I often hear the elderly say “when I was young women knew their place in society”. Back in the 50’s women were there to cook the dinner, care for the children and not much else. We now think of this time and just laugh, we don’t allow ourselves to be treated that way anymore, or do we? This made me think of a film I would rather forget. Straw Dogs (2011) is a remake of the 1971’s film. It has a twisted way of looking at chivalry and a woman’s place in an ego driven world.
The film has a basic theme: What would you (the husband) do if another man wants your hot wife. The poor “hot wife” Amy is basically just the pawn in a celebration of violence. The film depicts Amy allowing the villain to rape her because she seems to enjoy it, which in my opinion is disturbing. What makes matters worse is that the original 1971 classic (unedited version) was banned up until 2002! Just shows how our standards have dropped just to get a cheap thrill! Amy’s feelings were never really of any concern, all that mattered was her husband’s violent revenge and that we could see her in wet clothes.
I am not saying that violence against women is new, it is just unnecessary. The 1970’s was particularly notorious for rape and violence in film, A Clockwork Orange was the centerpiece. These films although disturbing, were a reflection of the time they were made in. The original Straw Dogs had its place then, but why now? Surely women have been empowered enough to be seen differently?
Another recent film with rape as a central theme is The Girl with the Dragon Tattoo (2011). We get to see the rape in great detail, but luckily we also get to see the victim take her revenge. Although it has been praised for its almost unnatural truthfulness in exploring Stieg Larsson’s idea, it is still in my opinion a bit strange that this film was such a hit but it can probably be attributed to the fact that we as filmgoers have been desensitized into believing that women don’t matter in film. Rape being in mainstream titles is just a symptom of this.
Now, it would be easy to argue that not all films cast women this way, but the stereotype of a strong male rescuing a helpless female lingers. The stereotyping of women is so common that it has been documented in scientific literature.
I have made my own check list just to prove how easy it really is:
- Hot almost naked chick: check
- Male lead actor: check
- Role of female – to be the love interest: check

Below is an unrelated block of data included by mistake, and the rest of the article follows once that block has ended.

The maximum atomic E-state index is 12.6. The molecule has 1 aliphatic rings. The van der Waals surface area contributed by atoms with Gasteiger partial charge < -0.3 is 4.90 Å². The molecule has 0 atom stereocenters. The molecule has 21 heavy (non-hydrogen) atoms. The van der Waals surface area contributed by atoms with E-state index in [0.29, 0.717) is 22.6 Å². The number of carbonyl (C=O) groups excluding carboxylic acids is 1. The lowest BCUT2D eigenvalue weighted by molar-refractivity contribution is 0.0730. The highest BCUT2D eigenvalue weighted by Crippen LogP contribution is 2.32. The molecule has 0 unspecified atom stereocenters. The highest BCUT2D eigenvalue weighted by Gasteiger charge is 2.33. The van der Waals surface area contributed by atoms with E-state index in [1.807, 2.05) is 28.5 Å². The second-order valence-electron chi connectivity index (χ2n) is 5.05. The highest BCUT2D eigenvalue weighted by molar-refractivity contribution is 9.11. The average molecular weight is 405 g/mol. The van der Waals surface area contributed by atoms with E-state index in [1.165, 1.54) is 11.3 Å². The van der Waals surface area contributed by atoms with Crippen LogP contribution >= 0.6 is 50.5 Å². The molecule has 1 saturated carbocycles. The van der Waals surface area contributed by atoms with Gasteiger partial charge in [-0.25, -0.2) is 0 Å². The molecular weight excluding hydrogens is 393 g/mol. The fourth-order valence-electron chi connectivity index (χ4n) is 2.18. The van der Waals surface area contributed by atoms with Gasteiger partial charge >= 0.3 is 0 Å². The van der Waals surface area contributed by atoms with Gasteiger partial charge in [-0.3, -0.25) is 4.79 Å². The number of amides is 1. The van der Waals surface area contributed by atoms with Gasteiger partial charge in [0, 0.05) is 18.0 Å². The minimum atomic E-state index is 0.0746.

Take a blockbuster like Transformers. If you look at the checklist it basically has exactly the same elements. Even Avatar fits the profile if you think about it!
Now combine this stereotype with female objectification in advertising and we can explain the trend. Advertisers are bold to defend this by arguing that women are less fussy about what they would like to watch, so they intentionally target young male audiences. Apparently women don’t really care what is on TV/at the cinema as long as they can be with their better half. So male audiences are thrilled to get even more action, more boobs and less female emotion.
Luckily there is a new trend that is reinventing popular film by casting female actors in very different roles. Think about films like Erin Brockovich, Kill Bill and even Bridesmaids. Interestingly enough The Girl with the Dragon Tattoo has both elements; the stereotype and a strong heroine.
Very often these women still end up in uncomfortable situations where they are made fun of, but they fight their own battles, and that is refreshing. Wish they would just stop showing these women using their sexuality to get what they want, because this is just another example of the popular female stereotype.
To close, women should realize that they have an important role to play in their empowerment. They need to get off that couch, leave the cinema and speak up if they are not happy. Women make up half of the population, so it is time to start acting and stop complaining. Rape is unacceptable and we should not allow it to be thrilling ever.
About the author:
Margita is a creative writer at heart. She graduated with a B.Optometry degree at the University of Johannesburg in 2006, and now works part time in Optometry. She shares a tiny flat with her IT husband and a cat called Emo with a split personality. She is a Anime addict, casual gamer and a film fanatic.